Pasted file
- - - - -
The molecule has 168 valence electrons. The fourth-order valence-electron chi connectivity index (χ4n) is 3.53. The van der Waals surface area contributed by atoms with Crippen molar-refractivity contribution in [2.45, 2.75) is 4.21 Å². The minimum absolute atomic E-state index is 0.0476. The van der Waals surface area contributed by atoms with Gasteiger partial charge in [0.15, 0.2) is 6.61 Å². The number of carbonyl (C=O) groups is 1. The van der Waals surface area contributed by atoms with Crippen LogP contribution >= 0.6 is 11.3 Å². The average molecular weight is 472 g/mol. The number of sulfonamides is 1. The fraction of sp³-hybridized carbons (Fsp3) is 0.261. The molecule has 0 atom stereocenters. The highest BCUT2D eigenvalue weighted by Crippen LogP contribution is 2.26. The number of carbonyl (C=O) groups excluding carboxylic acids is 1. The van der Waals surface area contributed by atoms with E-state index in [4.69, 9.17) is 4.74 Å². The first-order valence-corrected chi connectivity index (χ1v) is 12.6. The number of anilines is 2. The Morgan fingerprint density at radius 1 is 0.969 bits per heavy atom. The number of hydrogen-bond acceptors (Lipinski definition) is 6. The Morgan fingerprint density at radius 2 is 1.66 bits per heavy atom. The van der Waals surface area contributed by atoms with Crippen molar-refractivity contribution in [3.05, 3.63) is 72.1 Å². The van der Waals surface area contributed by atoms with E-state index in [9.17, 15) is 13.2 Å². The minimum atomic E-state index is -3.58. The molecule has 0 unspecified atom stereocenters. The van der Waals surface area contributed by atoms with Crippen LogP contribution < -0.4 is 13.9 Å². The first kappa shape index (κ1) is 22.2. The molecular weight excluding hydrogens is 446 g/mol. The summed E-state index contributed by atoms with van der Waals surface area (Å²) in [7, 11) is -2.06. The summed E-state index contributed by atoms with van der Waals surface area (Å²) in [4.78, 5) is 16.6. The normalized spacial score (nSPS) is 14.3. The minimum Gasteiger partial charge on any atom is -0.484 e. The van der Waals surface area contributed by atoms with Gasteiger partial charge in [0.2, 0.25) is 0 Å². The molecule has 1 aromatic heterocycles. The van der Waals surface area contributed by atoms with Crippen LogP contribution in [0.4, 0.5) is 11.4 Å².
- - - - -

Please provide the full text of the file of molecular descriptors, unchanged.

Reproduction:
The molecule has 168 valence electrons. The fourth-order valence-electron chi connectivity index (χ4n) is 3.53. The van der Waals surface area contributed by atoms with Crippen molar-refractivity contribution in [2.45, 2.75) is 4.21 Å². The minimum absolute atomic E-state index is 0.0476. The van der Waals surface area contributed by atoms with Gasteiger partial charge in [0.15, 0.2) is 6.61 Å². The number of carbonyl (C=O) groups is 1. The van der Waals surface area contributed by atoms with Crippen LogP contribution >= 0.6 is 11.3 Å². The average molecular weight is 472 g/mol. The number of sulfonamides is 1. The fraction of sp³-hybridized carbons (Fsp3) is 0.261. The molecule has 0 atom stereocenters. The highest BCUT2D eigenvalue weighted by Crippen LogP contribution is 2.26. The number of carbonyl (C=O) groups excluding carboxylic acids is 1. The van der Waals surface area contributed by atoms with E-state index in [4.69, 9.17) is 4.74 Å². The first-order valence-corrected chi connectivity index (χ1v) is 12.6. The number of anilines is 2. The Morgan fingerprint density at radius 1 is 0.969 bits per heavy atom. The number of hydrogen-bond acceptors (Lipinski definition) is 6. The Morgan fingerprint density at radius 2 is 1.66 bits per heavy atom. The van der Waals surface area contributed by atoms with Crippen molar-refractivity contribution in [3.05, 3.63) is 72.1 Å². The van der Waals surface area contributed by atoms with E-state index in [9.17, 15) is 13.2 Å². The minimum atomic E-state index is -3.58. The molecule has 0 unspecified atom stereocenters. The van der Waals surface area contributed by atoms with Crippen LogP contribution < -0.4 is 13.9 Å². The first kappa shape index (κ1) is 22.2. The molecular weight excluding hydrogens is 446 g/mol. The summed E-state index contributed by atoms with van der Waals surface area (Å²) in [7, 11) is -2.06. The summed E-state index contributed by atoms with van der Waals surface area (Å²) in [4.78, 5) is 16.6. The normalized spacial score (nSPS) is 14.3. The minimum Gasteiger partial charge on any atom is -0.484 e. The van der Waals surface area contributed by atoms with Gasteiger partial charge in [0.2, 0.25) is 0 Å². The molecule has 1 aromatic heterocycles. The van der Waals surface area contributed by atoms with Crippen LogP contribution in [0.4, 0.5) is 11.4 Å².